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February 24, 1980 - Image 12

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The Michigan Daily, 1980-02-24
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The Michigan Daily-Sunday, F

Page 2-Sunday, February 24, 1980-The Michigan Daily

Free space

I like movies
Triumph of the Won't:
Resisting pat politics on fi

II
44
16 4

By Owen
Gleiberman
A few years ago, I paid a visit to
one of the University's resident
film profs, in search of a class to plug
up the 3-credit space in my schedule.
The prof, a thoughtful gent with a
billygoat beard, suggested I take
"Vietnam and the Holocaust," and not
being in a particularly epochal mood I
asked him whether the course would
deal with movies as much as politics.
He assured me it would.
"Take a film like Hearts and Minds,"
he said. "When you show General
Westmoreland saying that the In-
dochinese don't value human life the
way we do, and then cut to a shot of a
young North Vietnamese boy in agony
at his father's grave, that's film." Well,
film it is. The question I've been asking
myself a good bit lately is, is it
politics-or, more specifically, is it
good politics, rather than a glib shot-
in-the-arm for liberal pieties?
From Birth of a Nation on, the
movies have served up sweeping
political statements dressed in a thick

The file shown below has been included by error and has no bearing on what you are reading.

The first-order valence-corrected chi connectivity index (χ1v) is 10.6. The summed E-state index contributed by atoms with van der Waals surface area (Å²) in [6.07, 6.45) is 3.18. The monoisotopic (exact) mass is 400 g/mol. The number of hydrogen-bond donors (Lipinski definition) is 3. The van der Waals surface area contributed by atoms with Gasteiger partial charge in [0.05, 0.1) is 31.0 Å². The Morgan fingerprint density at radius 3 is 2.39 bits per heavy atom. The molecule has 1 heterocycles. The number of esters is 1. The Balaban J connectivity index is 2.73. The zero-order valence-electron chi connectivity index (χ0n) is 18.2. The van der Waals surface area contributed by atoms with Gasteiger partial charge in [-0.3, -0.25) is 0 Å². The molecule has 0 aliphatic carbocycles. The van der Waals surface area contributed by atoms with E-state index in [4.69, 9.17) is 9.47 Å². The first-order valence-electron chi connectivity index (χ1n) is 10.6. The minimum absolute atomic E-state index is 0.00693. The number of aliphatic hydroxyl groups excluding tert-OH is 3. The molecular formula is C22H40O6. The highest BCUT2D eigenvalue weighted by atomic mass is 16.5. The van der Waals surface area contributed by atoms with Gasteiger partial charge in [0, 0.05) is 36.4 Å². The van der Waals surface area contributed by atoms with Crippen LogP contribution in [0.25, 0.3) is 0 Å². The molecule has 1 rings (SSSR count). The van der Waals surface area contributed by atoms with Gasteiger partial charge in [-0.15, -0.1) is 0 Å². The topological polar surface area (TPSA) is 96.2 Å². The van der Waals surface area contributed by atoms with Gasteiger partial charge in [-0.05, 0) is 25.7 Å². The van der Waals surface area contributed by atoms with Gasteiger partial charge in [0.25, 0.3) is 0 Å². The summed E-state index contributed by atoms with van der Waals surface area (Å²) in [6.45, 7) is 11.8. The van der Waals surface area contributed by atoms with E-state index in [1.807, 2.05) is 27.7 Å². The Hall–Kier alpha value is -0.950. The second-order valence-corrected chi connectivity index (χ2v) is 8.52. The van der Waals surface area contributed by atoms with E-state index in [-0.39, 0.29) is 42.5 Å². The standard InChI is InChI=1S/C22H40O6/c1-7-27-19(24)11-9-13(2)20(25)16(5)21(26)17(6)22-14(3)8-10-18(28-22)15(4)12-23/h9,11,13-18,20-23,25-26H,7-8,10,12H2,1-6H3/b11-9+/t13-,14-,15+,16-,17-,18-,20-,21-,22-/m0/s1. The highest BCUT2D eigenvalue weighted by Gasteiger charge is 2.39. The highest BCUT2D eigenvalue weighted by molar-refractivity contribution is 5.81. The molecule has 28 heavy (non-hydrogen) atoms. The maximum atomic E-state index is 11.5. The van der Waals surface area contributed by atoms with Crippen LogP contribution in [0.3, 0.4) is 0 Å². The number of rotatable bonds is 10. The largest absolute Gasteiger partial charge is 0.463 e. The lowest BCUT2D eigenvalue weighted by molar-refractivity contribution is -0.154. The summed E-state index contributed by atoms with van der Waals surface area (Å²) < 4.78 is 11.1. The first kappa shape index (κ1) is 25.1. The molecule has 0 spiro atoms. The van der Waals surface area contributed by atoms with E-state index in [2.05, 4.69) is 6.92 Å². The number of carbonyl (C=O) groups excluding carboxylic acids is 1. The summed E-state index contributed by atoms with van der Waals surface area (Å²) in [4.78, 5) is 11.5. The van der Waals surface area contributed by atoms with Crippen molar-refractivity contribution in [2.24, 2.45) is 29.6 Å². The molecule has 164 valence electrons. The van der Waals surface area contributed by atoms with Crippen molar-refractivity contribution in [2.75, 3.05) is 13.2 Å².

coat of melodrama. Since Hollywood
has always worried that overt
politicizing would scare away its
pleasure-seeking audiences, directors
made sure that any messages were def-
tly concealed in love stories and action
dramas or that.they came with an im-
plicit United States Government seal of
approval. Mr. Smith could go to
Washington, but only if his escapades
assured a Depression-torn public that
the System still worked, no matter how
many rotten apples were clogging its
main channels.
The home-spun patriotism of populist
comedies like Mr. Smith is awfully hard
to take seriously: Too many social
tragedies have been traced to the
government's not-so-benign neglect (or
to its vicious interference) to leave
much room for emotional flag-waving.
But cynicism is a far cry from wisdom
or maturity. The layer of blank
disillusionment that hung over movies
like a foul cloud in the late sixties and
early seventies wasn't any less min-
dless or sentimental than the fake op-
timism of those older films. Movies like
Joe, Little Big Man, Easy Rider, The
Last Picture Show, and Dirty Harry
were dark without real despair,
because their ideological disenchan-
tment was merely the flip side of
Hollywood sentimentality, was in fact,
the ' new Hollywood sentimen-
tality-idealism gone sour. The
messages were different, but the essen-
tial tactic-grabbing the viewer by his
or her guts so there wasn't even time to
think-was identical. The idea that a
counterculture thesis film like Easy
Owen Gleiberman, a former Sunday
Magazine editor, says he is torn
between the best mercenary work he
can find ("are they still in An-
gola?") andalnice sundress in palest
lavender-pink.

Rider was somehow cutting through a
batch of lies to tap some great dark
secret about American society was true
in only the most superficial sense: It
simply discovered new lies, gave
America a black hat instead of a white
one, and directed those lies at a fresh